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Rian Kerrane at Republic Plaza: Inside Out

visual art

September 26, 2019 - November 8, 2019


8:00 AM - 6:00 PM

Republic Plaza
370 17th Street
Denver, CO 80202

Republic Plaza brings local artist Rian Kerrane to downtown Denver on Sept. 19 in an innovative exhibition of two art installations – Defining Milieu in the lobby gallery of Republic Plaza and The Oscar Wallpaper, a three-dimensional mural on the wall of the alley off Court Place between 16th and 17th Streets. The 3D mural opening launches the second installment of the Downtown Denver Partnership’s Alleyways Project.

The interior show, Defining Milieu, will be on display in the office building’s lobby Sept. 26 through Nov. 8 in order to participate in Denver Arts Week.

“Brookfield Properties has a long history of bringing our spaces to life by curating free art programming.  Additionally, as long-time members of the Downtown Denver Partnership we are committed to enriching the downtown experience and are thrilled to brighten the south end of the 16th Street Mall with both this incredible 3D mural as well as Rian Kerrane’s art inside the building lobby,” says David Sternberg, Executive Vice President at Brookfield Property Partners.

Denver-based and Irish-born artist Rian Kerrane found inspiration in Oscar Wilde, William Morris, and Leadville, Colorado for The Oscar Wallpaper. Kerrane taps Wilde as inspiration for Defining Milieu as well, featuring memorable and satirical Oscar Wilde epigrams alongside every day household items as a penetrating critique of human nature.

The Oscar Wallpaper, as part of the Downtown Denver Alleyways Project, is produced and maintained by the Downtown Denver Business Improvement District (BID), an arm of the Downtown Denver Partnership. The installation will be completed for Doors Open Denver 2019 which runs Sept. 21 and 22. The remaining alleyway art installations will occur through November 2019 in various locations in downtown Denver.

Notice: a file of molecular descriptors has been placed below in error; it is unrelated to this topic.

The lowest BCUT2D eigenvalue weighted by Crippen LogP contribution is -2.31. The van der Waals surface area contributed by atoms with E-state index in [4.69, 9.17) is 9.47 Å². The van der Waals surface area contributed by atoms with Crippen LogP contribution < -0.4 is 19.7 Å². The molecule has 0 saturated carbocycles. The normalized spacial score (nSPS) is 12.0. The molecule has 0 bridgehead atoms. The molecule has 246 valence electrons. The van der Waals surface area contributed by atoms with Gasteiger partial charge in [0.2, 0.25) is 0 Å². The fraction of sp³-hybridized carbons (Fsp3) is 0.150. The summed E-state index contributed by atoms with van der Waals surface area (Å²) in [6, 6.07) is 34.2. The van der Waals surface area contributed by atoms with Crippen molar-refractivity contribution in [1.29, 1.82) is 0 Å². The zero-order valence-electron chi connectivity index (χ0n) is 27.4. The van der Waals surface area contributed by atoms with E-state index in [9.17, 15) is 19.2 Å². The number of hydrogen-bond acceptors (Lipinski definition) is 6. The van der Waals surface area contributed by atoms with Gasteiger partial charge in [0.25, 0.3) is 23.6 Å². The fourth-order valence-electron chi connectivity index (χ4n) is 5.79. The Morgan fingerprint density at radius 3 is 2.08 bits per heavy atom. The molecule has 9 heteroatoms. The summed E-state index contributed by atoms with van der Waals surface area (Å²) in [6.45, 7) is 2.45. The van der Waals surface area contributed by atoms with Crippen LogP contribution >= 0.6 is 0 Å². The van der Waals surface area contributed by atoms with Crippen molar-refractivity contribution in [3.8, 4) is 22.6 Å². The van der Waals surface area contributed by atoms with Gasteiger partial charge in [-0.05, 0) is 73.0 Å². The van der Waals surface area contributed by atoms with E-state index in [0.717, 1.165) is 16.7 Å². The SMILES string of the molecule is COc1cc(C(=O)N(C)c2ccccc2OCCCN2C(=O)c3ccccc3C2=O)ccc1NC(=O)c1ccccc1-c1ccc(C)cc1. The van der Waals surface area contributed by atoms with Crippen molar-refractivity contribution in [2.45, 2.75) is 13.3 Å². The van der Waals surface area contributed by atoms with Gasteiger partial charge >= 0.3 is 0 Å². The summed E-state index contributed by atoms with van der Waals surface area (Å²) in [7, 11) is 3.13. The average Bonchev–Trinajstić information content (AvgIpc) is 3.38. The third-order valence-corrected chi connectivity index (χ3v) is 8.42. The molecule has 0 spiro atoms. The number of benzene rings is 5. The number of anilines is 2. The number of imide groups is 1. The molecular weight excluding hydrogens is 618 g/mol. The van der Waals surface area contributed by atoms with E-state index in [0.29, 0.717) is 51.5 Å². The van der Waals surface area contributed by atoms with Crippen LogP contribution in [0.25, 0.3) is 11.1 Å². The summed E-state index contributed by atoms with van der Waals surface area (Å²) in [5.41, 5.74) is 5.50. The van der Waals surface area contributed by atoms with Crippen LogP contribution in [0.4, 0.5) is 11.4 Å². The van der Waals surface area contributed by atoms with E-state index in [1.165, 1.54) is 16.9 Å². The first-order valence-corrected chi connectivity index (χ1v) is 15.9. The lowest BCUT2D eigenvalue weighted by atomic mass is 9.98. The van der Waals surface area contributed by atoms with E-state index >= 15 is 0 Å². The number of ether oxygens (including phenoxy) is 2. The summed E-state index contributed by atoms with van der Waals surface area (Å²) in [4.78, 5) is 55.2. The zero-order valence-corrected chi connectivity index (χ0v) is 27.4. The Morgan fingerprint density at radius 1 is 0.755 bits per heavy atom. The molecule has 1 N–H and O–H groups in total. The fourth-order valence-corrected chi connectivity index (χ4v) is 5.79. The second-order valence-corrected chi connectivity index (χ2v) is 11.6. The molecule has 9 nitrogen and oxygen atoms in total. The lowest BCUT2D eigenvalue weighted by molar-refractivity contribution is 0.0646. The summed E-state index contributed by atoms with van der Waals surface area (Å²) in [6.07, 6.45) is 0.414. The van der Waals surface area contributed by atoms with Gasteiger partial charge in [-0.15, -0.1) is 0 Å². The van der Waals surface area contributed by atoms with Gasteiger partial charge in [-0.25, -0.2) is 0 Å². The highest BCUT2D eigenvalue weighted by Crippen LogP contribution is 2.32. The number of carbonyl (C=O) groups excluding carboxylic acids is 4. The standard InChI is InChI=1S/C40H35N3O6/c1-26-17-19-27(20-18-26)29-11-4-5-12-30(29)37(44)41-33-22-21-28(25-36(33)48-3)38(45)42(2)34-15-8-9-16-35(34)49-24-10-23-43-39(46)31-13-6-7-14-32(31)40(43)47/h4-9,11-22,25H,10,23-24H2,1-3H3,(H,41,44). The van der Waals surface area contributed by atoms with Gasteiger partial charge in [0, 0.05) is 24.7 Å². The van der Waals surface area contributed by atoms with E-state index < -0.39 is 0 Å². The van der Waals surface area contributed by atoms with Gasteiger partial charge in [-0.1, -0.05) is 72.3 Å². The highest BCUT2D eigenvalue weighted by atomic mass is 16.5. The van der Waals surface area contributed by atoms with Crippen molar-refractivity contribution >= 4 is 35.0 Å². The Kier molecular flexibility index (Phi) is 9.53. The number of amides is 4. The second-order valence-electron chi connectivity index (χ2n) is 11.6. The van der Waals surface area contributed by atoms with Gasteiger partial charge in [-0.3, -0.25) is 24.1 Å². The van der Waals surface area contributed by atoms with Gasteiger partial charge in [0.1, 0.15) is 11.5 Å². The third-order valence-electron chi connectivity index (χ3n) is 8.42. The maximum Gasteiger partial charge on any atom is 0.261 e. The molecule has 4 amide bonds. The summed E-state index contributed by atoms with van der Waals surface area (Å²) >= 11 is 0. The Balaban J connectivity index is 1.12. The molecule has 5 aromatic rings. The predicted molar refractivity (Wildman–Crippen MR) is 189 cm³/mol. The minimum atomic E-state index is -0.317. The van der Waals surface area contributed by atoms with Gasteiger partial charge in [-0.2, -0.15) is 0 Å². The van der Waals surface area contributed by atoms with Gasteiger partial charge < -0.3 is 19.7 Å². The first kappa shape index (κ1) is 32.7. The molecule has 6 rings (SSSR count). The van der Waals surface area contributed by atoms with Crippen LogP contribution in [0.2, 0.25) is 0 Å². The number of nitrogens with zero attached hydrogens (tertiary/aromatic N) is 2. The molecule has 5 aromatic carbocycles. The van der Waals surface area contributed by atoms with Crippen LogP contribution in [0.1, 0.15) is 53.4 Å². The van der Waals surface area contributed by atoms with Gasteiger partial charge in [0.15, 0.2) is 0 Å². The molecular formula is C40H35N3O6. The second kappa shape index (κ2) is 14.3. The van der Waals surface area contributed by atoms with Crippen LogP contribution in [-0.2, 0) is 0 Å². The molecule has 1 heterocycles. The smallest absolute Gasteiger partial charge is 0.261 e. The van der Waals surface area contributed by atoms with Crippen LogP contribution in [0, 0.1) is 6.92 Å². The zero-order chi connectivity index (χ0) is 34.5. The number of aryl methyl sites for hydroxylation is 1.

“We want to celebrate Downtown Denver as an international center while highlighting the connections our local artists have to the greater global community. This art project redefines how people engage with alleys and creates a sense of place rooted in Downtown Denver that reaches beyond geography,” says Tami Door, President & CEO of the Downtown Denver Partnership.

This year’s alleyway art project primarily focuses on upper downtown locations with an international reach. Kerrane’s will be the first of five site-specific art installations, all by local, female artists including Sabin Aell, Lares Feliciano, Marsha Mack, and Chinn Wang, to be installed this fall.

“We’re aiming to give artists new opportunities to scale up their work,” says 2019 Alleyways art curator Castle Searcy. “For most of these artists, this project is their first foray into public art,” adds co-curator Deanne Gertner.

The Oscar Wallpaper outside of Republic Plaza combines the late 19th-century Arts and Crafts movement aesthetic and William Morris’s botanical wallpaper patterns with Oscar Wilde’s 1882 visit to Leadville as part of his lecture tour on aesthetic theory for the home and fashion, which was heavily influenced by Morris. While in Leadville, Wilde appeared at the Tabor Opera House and Silver Dollar Saloon. He eventually won over the miners with his hard drinking and witty repartee, becoming so popular that the town named a new lode of silver at the Matchless Mine after him. The installation explores ideas of domestic reconstructions and artificial simulations of nature, the weight of time and history, and the ways in which the local and global intersect.

Inside the lobby at Republic Plaza, the symbolic icons in Defining Milieu – the ironing board, bathroom rug and the shipping pallet – remind us of our consumerism and labors in the homeplace. The cast iron brands and rolls of paper are an alphabet, literally indicative of our dialog, ideation, exchange of knowledge, and our voice. The Oscar Wilde quotes featured in this exhibition remain relevant to our social constructs. The epigrams, while memorable and satirical, are a penetrating critique of human nature that retains the ability to define our culture. Kerrane, like Wilde, explores how aesthetic details shed light on larger social themes.